First Pocket Calculator with LED Display?



#11

Happy New Year!

I just came across a Sanyo ICC-804D calculator - squeezing the four chip design of the ICC-0081 into a very tiny package. Most astonishing to me is the display, it uses very bright and large LED modules! There is no manufacturing date visible but the chips sport 1971 date codes.

One question comes up immediately:

Which pocket calculator introduced the red LED display? Was it the Busicom LE-120A of this Sanyo ICC-804D? I know that the LE-120A was ANNOUNCED early in 1971 but when was it available? Any proof about the first ICC-804D availability?

Any suggestions and comments are welcome.

Regards, Joerg


#12

Joerg,

I love my ICC-804D, it's very cool with the dot-segment LED's and flip up display cover! The chips in mine are dated in 1971 too (7139, 7140, 7137 and 7146) and there's no indication of the date of manufacture.


-Katie


#13

Katie,

Please read my comment about the two versions - do you have V1 or V2?

Regards,
Joerg


#14

Joerg,

The one I have appears to be identical to the one you show in your picture (I don't know if you're calling that V1 or V2) with reed contact switches and chips with the same part numbers.

-Katie

#15

Busicom won, but probably only by 2-3 months.
Sales started in mid 1971 (advertisements started in June).
What I find amusing is the fact, that Sanyo was able to fit a 2-3 year old chipset (4 chips) into this housing, even using reed relais for the keys, a modular design and solid construction. Obviously it was way more expensive to manufacture than the TI or MOSTEK single chip design...


#16

The LE-120A with serial# 880 has a chip date code of 7120; the version 1 ICC-804D I have has a date code of 7134 (not sure about the serial# though). 3 months of market lead time sounds about right then :)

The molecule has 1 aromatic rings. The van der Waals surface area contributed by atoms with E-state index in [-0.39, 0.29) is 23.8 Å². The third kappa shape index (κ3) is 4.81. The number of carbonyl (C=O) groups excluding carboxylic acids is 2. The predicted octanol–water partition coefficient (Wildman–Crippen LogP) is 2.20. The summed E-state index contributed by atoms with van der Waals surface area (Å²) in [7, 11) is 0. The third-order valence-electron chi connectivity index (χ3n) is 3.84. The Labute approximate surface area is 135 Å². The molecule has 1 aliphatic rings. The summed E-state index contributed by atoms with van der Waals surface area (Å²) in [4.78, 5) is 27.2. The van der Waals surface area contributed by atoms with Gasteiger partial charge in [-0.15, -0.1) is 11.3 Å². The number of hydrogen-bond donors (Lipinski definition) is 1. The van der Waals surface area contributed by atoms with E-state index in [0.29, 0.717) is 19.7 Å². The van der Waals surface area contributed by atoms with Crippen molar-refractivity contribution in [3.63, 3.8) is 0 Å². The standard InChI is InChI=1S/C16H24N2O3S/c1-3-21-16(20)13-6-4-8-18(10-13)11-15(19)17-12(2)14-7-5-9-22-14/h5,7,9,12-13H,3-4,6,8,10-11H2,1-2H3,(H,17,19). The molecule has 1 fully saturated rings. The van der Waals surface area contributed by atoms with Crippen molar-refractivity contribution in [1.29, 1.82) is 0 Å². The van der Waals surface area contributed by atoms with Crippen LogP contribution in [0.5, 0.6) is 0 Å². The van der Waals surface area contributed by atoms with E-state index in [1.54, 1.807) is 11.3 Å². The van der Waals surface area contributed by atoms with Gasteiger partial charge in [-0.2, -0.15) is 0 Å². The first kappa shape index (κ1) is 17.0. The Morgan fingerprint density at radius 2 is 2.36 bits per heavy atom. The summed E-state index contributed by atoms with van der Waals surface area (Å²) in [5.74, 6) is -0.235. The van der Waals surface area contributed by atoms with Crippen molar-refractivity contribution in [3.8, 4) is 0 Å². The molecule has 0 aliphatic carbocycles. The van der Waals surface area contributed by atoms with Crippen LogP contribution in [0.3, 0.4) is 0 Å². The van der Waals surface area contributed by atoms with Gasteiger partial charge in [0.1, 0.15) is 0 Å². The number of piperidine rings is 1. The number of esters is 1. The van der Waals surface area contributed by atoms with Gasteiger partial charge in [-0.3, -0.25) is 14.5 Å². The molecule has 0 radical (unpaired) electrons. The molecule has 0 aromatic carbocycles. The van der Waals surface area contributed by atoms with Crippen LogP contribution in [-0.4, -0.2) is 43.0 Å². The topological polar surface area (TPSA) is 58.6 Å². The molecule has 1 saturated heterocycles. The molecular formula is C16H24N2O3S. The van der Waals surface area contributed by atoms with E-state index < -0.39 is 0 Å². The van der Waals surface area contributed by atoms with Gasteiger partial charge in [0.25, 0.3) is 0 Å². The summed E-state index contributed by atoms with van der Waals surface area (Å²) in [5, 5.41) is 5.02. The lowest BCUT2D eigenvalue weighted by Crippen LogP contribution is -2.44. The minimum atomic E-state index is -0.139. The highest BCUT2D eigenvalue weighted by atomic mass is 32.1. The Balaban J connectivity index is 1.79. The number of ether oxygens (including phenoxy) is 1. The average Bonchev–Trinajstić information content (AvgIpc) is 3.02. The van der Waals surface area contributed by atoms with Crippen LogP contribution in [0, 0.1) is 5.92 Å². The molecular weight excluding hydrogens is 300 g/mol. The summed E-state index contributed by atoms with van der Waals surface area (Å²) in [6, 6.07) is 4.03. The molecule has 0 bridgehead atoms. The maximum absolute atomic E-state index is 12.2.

Btw. the earliest TI single chip (TMS0105NC) I have has a date code of 7139 - that's only half a year later than MOSTEK...


#17

Frank,

A TMS0105 from 7139? What calculator?

Regards,
Joerg


#18

this one:

http://computermuseum.informatik.uni-stuttgart.de/dev/f_schau/




Sidenote: the earliest TMS0103 I have is built into a Commodore C110 (first model with "G" serial number); if I remember correctly, it has a date code of 7147.



Sidenote 2: the Canon LE10 is dated around this time as well, but that's a 2 chip solution (but I think it offers 16 digit precision, like the ICC-804D)



Sidenote 3: what a huge leap the HP 35 & HP 80 were - amazing

#19

Frank,

What are the differences between Version 1 and Version 2?
Mine has reed contact switches and chips 8001,2,3, and 5 - all date coded around 7135.

I remember that Peter's (Muckermann) ICC-804D had a 8006 chip date coded 7146 instead the 8005 of mine.

His serial number: C7066953
Mine: 7054775.

And inside they look completely different, Peter's model seem to use a far cheaper keyboard:

Would you mind to shed some light on the two (or even more) versions of the ICC-804D.

Regards,
Joerg


#20

The version 1 had reed relais (therefor little magnets attached to every key); the version 2 used spring contacts - way cheaper and far less reliable (the reed relais probably will work fine the next 5000 years <g>).
It's possible to distinguish between these two versions without openening them by listening to the keyboard, version 1 makes a very silent "bling" when a button is pressed, version 2 makes somewhat scratchy noises, followed by klick.

The chipset is the same, but some chips were replaced by bugfixed versions (postfixes like A B C...) or even a higher number. The chipset seems to have been prone to failure, I have seen plenty of Sanyo calcs (all using this chipset) with replaced chips.


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